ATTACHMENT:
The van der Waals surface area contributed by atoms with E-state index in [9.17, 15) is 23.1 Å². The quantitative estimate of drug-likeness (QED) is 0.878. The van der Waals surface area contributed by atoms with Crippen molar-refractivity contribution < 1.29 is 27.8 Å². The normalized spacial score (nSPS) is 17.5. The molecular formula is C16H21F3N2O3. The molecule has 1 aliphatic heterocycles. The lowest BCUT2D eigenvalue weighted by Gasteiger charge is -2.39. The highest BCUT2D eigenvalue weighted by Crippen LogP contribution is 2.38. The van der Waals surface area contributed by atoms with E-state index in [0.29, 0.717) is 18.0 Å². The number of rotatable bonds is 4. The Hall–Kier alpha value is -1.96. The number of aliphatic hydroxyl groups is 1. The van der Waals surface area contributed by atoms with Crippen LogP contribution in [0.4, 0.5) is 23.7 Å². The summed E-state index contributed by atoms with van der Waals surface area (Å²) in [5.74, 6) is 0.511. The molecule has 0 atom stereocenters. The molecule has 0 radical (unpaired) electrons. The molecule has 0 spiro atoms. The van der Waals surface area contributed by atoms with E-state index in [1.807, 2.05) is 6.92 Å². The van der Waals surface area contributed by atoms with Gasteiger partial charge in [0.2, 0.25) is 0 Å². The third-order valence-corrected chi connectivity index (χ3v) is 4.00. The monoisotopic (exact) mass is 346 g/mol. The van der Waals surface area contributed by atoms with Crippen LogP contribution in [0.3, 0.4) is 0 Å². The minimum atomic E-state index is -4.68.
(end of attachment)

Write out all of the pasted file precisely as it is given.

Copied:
The van der Waals surface area contributed by atoms with E-state index in [9.17, 15) is 23.1 Å². The quantitative estimate of drug-likeness (QED) is 0.878. The van der Waals surface area contributed by atoms with Crippen molar-refractivity contribution < 1.29 is 27.8 Å². The normalized spacial score (nSPS) is 17.5. The molecular formula is C16H21F3N2O3. The molecule has 1 aliphatic heterocycles. The lowest BCUT2D eigenvalue weighted by Gasteiger charge is -2.39. The highest BCUT2D eigenvalue weighted by Crippen LogP contribution is 2.38. The van der Waals surface area contributed by atoms with E-state index in [0.29, 0.717) is 18.0 Å². The number of rotatable bonds is 4. The Hall–Kier alpha value is -1.96. The number of aliphatic hydroxyl groups is 1. The van der Waals surface area contributed by atoms with Crippen LogP contribution in [0.4, 0.5) is 23.7 Å². The summed E-state index contributed by atoms with van der Waals surface area (Å²) in [5.74, 6) is 0.511. The molecule has 0 atom stereocenters. The molecule has 0 radical (unpaired) electrons. The molecule has 0 spiro atoms. The van der Waals surface area contributed by atoms with E-state index in [1.807, 2.05) is 6.92 Å². The van der Waals surface area contributed by atoms with Gasteiger partial charge in [0.2, 0.25) is 0 Å². The third-order valence-corrected chi connectivity index (χ3v) is 4.00. The monoisotopic (exact) mass is 346 g/mol. The van der Waals surface area contributed by atoms with Crippen LogP contribution in [0.3, 0.4) is 0 Å². The minimum atomic E-state index is -4.68.